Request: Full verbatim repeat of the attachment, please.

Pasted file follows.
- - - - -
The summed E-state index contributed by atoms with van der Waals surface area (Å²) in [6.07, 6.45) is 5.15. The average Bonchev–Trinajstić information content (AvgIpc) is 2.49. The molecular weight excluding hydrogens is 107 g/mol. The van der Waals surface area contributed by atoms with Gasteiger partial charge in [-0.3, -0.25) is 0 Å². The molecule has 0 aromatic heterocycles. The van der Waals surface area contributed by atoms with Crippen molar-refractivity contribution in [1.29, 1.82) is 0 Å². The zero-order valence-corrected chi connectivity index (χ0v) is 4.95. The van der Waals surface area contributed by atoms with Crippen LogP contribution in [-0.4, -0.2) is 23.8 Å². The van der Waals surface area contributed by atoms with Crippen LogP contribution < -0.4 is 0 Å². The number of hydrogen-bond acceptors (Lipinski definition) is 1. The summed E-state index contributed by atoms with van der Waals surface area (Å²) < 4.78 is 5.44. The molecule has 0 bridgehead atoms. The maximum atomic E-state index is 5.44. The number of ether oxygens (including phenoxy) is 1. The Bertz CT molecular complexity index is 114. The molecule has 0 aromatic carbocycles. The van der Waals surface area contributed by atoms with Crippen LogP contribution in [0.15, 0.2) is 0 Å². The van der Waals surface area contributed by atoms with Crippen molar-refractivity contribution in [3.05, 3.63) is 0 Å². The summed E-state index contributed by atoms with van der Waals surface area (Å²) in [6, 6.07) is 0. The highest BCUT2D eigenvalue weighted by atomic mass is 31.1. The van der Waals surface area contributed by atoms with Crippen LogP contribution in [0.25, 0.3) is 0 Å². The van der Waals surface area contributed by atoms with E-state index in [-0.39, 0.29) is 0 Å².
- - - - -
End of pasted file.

The summed E-state index contributed by atoms with van der Waals surface area (Å²) in [6.07, 6.45) is 5.15. The average Bonchev–Trinajstić information content (AvgIpc) is 2.49. The molecular weight excluding hydrogens is 107 g/mol. The van der Waals surface area contributed by atoms with Gasteiger partial charge in [-0.3, -0.25) is 0 Å². The molecule has 0 aromatic heterocycles. The van der Waals surface area contributed by atoms with Crippen molar-refractivity contribution in [1.29, 1.82) is 0 Å². The zero-order valence-corrected chi connectivity index (χ0v) is 4.95. The van der Waals surface area contributed by atoms with Crippen LogP contribution in [-0.4, -0.2) is 23.8 Å². The van der Waals surface area contributed by atoms with Crippen LogP contribution < -0.4 is 0 Å². The number of hydrogen-bond acceptors (Lipinski definition) is 1. The summed E-state index contributed by atoms with van der Waals surface area (Å²) < 4.78 is 5.44. The molecule has 0 bridgehead atoms. The maximum atomic E-state index is 5.44. The number of ether oxygens (including phenoxy) is 1. The Bertz CT molecular complexity index is 114. The molecule has 0 aromatic carbocycles. The van der Waals surface area contributed by atoms with Crippen LogP contribution in [0.15, 0.2) is 0 Å². The van der Waals surface area contributed by atoms with Crippen molar-refractivity contribution in [3.05, 3.63) is 0 Å². The summed E-state index contributed by atoms with van der Waals surface area (Å²) in [6, 6.07) is 0. The highest BCUT2D eigenvalue weighted by atomic mass is 31.1. The van der Waals surface area contributed by atoms with Crippen LogP contribution in [0.25, 0.3) is 0 Å². The van der Waals surface area contributed by atoms with E-state index in [-0.39, 0.29) is 0 Å².